When I first started learning about the pathology of sensory overload in autistic people, I thought that it was due to a potassium channelopathy. This was because I had learned that sensory overstimulation is caused by intracellular hypokalaemia, and at the time, research had just been published about the importance of inwardly-rectifying potassium channels in autism. My friend Benjine Gerber sent me information and explained things to me in simple ways (and I understood about one-twentieth of it).
I subsequently learned that the problem is more likely to be a congenital voltage-gated calcium channelopathy.
Several possible starting points for the same end-problem
More recently, I learned that (in theory) a variety channelopathies could end up yielding similar symptoms, because the problem, when you think about it, is electrolyte dysregulation, and there are several ways in which you could end up with that. (Obviously under adverse conditions such as severe gastroenteritis, or war plus starvation, you could end up with an intracellular potassium deficiency and sensory overload too, but that’s another story.) So, that potassium channel study from a few years ago (subsequently updated) once again became relevant. And it’s on my reading list as I try to piece all this together.
Meanwhile, please bear in mind that the treatment isn’t merely to eat bananas (drives me nuts when people say this!) or take potassium pills, because this is not the whole problem, and it also doesn’t address the cause.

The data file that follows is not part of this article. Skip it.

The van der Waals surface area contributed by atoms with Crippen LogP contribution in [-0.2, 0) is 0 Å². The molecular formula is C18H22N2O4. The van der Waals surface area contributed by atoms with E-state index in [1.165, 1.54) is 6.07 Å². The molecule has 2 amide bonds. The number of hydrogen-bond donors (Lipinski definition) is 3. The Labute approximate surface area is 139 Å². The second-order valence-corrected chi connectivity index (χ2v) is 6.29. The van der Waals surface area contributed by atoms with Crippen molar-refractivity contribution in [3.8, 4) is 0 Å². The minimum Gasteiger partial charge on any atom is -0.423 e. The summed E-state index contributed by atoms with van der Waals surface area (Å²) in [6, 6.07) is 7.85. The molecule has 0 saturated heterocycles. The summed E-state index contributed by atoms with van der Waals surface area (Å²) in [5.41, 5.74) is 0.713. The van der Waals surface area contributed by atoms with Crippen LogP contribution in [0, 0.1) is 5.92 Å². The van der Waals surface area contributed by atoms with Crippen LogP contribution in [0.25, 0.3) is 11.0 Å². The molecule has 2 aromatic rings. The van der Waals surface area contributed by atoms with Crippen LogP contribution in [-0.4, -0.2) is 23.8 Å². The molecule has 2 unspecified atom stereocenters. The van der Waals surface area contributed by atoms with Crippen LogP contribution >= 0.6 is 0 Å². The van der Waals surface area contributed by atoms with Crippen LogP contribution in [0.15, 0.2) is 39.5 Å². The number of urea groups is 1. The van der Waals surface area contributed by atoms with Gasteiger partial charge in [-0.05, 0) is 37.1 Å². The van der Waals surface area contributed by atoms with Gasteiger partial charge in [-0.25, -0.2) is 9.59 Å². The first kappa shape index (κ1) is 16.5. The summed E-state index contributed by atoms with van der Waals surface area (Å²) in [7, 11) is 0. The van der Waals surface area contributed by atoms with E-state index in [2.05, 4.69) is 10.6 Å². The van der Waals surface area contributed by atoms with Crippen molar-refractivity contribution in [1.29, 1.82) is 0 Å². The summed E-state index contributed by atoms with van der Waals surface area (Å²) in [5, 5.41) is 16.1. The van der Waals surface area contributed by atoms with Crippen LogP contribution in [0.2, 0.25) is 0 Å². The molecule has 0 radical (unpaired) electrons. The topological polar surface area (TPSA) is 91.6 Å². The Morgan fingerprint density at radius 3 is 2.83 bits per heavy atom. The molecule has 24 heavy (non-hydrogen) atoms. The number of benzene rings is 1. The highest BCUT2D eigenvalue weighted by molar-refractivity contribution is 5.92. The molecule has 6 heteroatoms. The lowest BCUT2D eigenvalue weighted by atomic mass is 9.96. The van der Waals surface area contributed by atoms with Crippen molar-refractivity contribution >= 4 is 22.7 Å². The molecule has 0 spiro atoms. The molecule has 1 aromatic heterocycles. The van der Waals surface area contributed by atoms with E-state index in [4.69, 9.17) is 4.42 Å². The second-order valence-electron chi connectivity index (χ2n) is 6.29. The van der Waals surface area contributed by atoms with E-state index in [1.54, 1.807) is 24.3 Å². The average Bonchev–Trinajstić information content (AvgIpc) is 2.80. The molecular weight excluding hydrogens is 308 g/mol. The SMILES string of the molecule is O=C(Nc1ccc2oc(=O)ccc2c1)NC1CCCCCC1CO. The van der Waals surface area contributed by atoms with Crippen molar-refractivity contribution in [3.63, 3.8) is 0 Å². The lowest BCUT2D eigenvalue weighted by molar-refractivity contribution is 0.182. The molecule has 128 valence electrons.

The scope of my project does not include treating the cause and all the co-factors, because I fear that if we go directly there, we won’t get doctors on board, because they tend to balk at complexity. I just need them to be aware that when taking the first step in treatment, they are only treating the condition which is the end result of a chain of events. It will at least provide rapid relief and several other knock-on benefits for patients. It’s better than doing nothing.
Hyperkalaemic versus hypokalaemic sensory overstimulation
This was quite a surprise to me. I learned this from someone who followed the approach we generally use for treating sensory overload, except that with this person, everything got significantly worse on treatment. A typical treatment protocol for sensory overload includes (inter alia) upping the magnesium and potassium and reducing carbodydrates; but for this person, it was necessary to reduce the potassium and increase the carbohydrates!
A bit of further reading taught me that whereas this is uncommon, it’s not unheard of. See also this overview, which mentions both hypo- and hyperkalaemic periodic paralysis stemming from channelopathies.
I now know that I will need to add it to my paper.